Leaving Cert students in a stronger position than they may realise
Ask Brian: Covid-19 is likely to lead a to drop in CAO points for college courses
A drop in international students is likely to be beneficial to Leaving Cert students considering Irish, UK and EU universities. Photograph: iStock
My son is due to sit the Leaving Cert this summer. I’m worried that he’s underprepared due to the disruption to the school year. Would he be better off repeating and going to third level in 2021?
Despite the uncertainty hanging over this year’s Leaving Cert class, their academic prospects may be quite bright.
Each year thousands of international students take up places in Irish colleges. Due to the Covid-19 crisis, the international market across all European universities has softened significantly. This is driven by several factors such as fear of travelling to countries still in the throes of the virus and difficulties securing visas .
This is likely to be beneficial to Leaving Cert students considering Irish, UK and EU universities.
In some individual courses, international students make up to a quarter of all incoming first-year undergrads. As a result, it seems likely these colleges will have to offer additional places to domestic applicants to replace the missing international cohort, which should in theory lead to a drop in points for some courses – though by how much it is hard to say.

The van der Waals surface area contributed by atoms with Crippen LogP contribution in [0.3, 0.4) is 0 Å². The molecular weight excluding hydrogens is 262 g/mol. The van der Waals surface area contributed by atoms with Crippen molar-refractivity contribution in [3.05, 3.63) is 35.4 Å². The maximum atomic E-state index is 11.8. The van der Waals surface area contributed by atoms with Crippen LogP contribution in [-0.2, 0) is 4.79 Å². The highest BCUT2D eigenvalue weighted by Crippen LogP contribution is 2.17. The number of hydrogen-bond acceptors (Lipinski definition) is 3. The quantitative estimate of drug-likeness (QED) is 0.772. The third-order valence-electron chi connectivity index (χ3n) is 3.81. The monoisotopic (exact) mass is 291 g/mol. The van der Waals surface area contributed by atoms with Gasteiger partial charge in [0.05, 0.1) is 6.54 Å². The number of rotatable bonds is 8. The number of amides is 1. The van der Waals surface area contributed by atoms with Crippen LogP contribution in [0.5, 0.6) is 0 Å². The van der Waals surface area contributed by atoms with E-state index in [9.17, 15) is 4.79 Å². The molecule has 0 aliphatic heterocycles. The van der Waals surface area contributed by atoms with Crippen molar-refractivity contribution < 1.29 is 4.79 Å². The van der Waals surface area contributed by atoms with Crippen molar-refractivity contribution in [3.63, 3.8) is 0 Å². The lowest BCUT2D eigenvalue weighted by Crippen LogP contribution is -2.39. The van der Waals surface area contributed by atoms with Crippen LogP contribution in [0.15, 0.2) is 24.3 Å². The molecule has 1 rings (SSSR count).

Another change this year is how third-level systems in the UK, the EU (and, potentially, Ireland) will process applications for third-level courses.
Up to 40 per cent of CAO applicants for this year have already sat the Leaving Cert in previous years and should not have a problem meeting basic entry requirements.
This year’s cohort of Leaving Certs don’t as yet know how and when they will be assessed, which is a cause of huge anxiety for them and their families.
For Irish students applying for places in the UK or Northern Ireland, they will have already received predictive grades from their teachers as part of the normal Ucas application process. The UK and Northern Irish colleges may in the end, along with interviews, use these predicted grades to determine admission. (Surprising as it may seem, Ireland’s second-level teachers do provide predictive grades when students are applying for college places outside of Ireland. )
For Irish students applying for places in EU universities, most programmes require only successful completion of secondary education. (About 10 per cent of courses such as medical and veterinary programmes operate additional entry requirements such as online assessments).
Although still to be decided by the education ministries of our EU partners, a letter from Leaving Cert students’ own school, indicating that they have successfully completed their education may be sufficient to secure entry to universities within their borders in 2020.
End-of-school exams have already been abandoned in most European countries, and many are using predictive grades, along with course work already completed by students, to determine first-year undergrad offers in 2020.
So, in a strange way, Leaving Cert students are in a stronger position than they may realise.